Most pharmacists will be able to tell you meaningful stories behind what motivated them to join the industry. When we asked Rungthip, a veteran pharmacist in Bangkok about her motivations, she told us the story of the time she moved her grandmother into a nursing home. While moving her belongings she discovered a shoebox hidden away full of medications her grandmother had not taken. She said at that point in time, she knew immediately that she wanted to help other patients by knowing everything she could about those medications. It became her mission to provide direct patient care by helping to improve medication adherence and misuse. There are many such stories in the industry.
With this in mind, you can imagine the outcry in 2018 when Thailand’s Food and Drug Administration (FDA) delisted a drug which Thai pharmacists consider dangerous. Fear arose not only for the side effects of the drug in question but the fear of setting a dangerous precedent. Being the first line of defense in the healthcare system, it’s common for pharmacists to see the devastating effects of misuse when it comes to medication – for most pharmacists like Paithoon, this is the very reason why they joined the profession. It’s also a very real concern. According to the World Health Organisation, almost half of patients don’t take their medication as prescribed, so it’s reasonable for pharmacists whom are entrusted with the health of their patients to fear what happens when a drug with common side effects no longer needs a prescription.
What drug was delisted by the FDA?
The drug that sparked this outcry was Loratadine – an antihistamine used to treat symptoms of runny noses and eye and skin irritations caused by nasal allergies or hives. It is more commonly sold under the brand names Claritin and Claritin-D (which contains additional pseudoephedrine). With the delisting by Thailand’s FDA it means that loratadine is now available for over the counter (OTC) purchase without subscription.
Why do pharmacists think loratadine is dangerous?
According to The Bangkok Post, a pharmacists against the decision cited that FDA’s Health Product Vigilance Centre had recorded 501 cases in 2018 of patients experiencing uncomfortable side effects from taking loratadine. The common side effects of loratadine include:
- Sleepiness and tiredness
- Stomach pains
- Dry eyes, mouth, and throat
- Paradoxical CNS stimulation which causes excited, jittery, or nervous feelings
More severe side effects of loratadine include:
- Liver damage or inflammation
- Difficulty breathing and tightness in the chest or breathing tube
- Low platelet count (thrombocytopenia)
The drug is also particularly harmful to pregnant women in their first trimester, older patients and those with hepatitis or kidney problems need to take adjusted doses. It is also a powerful drug that should not be given to children under the age of 6. The most overlooked precaution however is that adults should not take more than 10 milligram (mg), equivalent to one tablet per day. Those who take more than the recommended dosage are at greater risk of severe sleepiness, racing heartbeat, and headaches, while children who overdose may start to move and behave similarly to people who have Parkinson’s disease.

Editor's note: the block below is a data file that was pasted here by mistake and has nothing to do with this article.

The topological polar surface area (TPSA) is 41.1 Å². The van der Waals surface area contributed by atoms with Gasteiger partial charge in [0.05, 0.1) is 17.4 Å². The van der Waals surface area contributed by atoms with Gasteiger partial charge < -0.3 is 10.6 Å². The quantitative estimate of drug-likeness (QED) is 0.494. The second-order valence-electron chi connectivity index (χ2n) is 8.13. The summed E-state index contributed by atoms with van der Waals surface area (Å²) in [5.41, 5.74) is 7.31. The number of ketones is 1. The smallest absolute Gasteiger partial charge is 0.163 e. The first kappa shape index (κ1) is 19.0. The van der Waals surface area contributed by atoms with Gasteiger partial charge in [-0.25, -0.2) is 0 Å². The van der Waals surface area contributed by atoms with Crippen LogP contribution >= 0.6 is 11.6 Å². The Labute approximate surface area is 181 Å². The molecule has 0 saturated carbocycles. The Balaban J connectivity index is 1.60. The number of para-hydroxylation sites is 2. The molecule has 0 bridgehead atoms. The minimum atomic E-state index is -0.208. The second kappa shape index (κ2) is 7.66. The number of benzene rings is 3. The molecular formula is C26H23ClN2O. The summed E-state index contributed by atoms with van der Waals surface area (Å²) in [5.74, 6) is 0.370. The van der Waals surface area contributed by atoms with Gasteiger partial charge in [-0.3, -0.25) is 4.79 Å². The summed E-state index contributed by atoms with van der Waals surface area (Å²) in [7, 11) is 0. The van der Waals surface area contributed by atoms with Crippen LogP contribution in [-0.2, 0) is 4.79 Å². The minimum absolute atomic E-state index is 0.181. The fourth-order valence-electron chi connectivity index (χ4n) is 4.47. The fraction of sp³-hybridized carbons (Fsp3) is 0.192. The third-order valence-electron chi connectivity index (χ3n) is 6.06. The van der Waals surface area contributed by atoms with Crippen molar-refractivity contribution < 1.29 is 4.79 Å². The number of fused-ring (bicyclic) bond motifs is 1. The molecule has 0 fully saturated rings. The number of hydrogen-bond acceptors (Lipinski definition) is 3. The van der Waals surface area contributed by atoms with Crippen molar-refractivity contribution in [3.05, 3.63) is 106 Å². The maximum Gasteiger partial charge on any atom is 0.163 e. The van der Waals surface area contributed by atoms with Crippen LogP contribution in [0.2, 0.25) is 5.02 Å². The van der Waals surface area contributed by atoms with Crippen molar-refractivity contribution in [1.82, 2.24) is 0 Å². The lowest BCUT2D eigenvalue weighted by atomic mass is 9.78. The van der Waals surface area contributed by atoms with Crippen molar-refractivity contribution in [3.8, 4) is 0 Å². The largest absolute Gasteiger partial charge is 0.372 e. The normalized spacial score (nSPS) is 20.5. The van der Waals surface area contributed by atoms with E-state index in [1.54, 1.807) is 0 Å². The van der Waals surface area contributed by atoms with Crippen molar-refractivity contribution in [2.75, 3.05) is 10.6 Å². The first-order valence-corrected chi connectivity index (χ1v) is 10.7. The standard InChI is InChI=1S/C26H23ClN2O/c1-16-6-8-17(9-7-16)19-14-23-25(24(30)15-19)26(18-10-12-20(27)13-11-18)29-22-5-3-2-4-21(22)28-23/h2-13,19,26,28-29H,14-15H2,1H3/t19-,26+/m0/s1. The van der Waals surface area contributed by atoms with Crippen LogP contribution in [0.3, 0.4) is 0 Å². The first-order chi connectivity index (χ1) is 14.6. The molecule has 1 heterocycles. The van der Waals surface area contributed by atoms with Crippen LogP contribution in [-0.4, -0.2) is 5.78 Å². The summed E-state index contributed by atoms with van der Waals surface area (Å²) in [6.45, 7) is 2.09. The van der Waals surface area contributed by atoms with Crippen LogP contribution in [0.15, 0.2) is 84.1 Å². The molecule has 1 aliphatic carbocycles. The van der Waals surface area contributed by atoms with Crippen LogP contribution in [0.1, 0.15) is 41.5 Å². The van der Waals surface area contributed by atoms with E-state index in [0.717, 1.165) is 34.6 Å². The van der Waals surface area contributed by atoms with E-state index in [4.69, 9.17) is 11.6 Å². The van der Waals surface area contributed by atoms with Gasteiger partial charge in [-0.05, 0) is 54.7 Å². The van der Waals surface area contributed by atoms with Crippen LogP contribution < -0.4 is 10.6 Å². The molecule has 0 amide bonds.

A recent survey conducted on SwipeRx among pharmacy professionals in Thailand supports these media findings. The results showed that over 87% of pharmacists from urban areas and 92% of pharmacists from rural areas were against the delisting. The biggest concerns stemmed from their experience with the misuse of loratadine and their belief that it’s not 100% safe. They believe the potential for misuse outweighs the benefits of making it more readily available.
The insight from Thai pharmacists on SwipeRx highlights a key risk when delisting a prescription product and allowing it to become an over-the-counter product that has not been addressed – a lack of public information and education on the many possible side effects.
According to the pharmacists we surveyed 95% of them agreed that additional efforts need to be put in place to ensure that more people are aware of the strong side effects of loratadine. The most commonly suggested way to solve this problem was for manufacturers and the regulator to highlight the side effects and dangers of overusing the drug more prominently on the label. The pharmacists we surveyed felt this would help raise awareness when the drug is being dispensed and improve patient safety.
What can mClinica do?
The outcry shown by urban and rural pharmacists in Thailand on the FDA’s decision is a testament to the strong community spirit shared by our pharmacist on SwipeRx. At the heart of mClinica’s business is the pharmacies but it’s clear the effects snowball across all stakeholders in the healthcare industry and our biggest beneficiary will always be the patient who stands to gain the most.
mClinica designed SwipeRx to provide a first of its kind pharmacy network that can bring pharmaceutical companies, healthcare providers and policy makers direct first-hand knowledge on patient needs and facilitate rapid product education and awareness programmes. mClinica is the only major professional company in Southeast Asia that brings together fragmented pharmacies to better support the healthcare industry’s first line of defense.
If you are looking to gather business intelligence from our pharmacy network or increase your brand recognition or product understanding among pharmacists and patients contact firstname.lastname@example.org to find out what opportunities are available.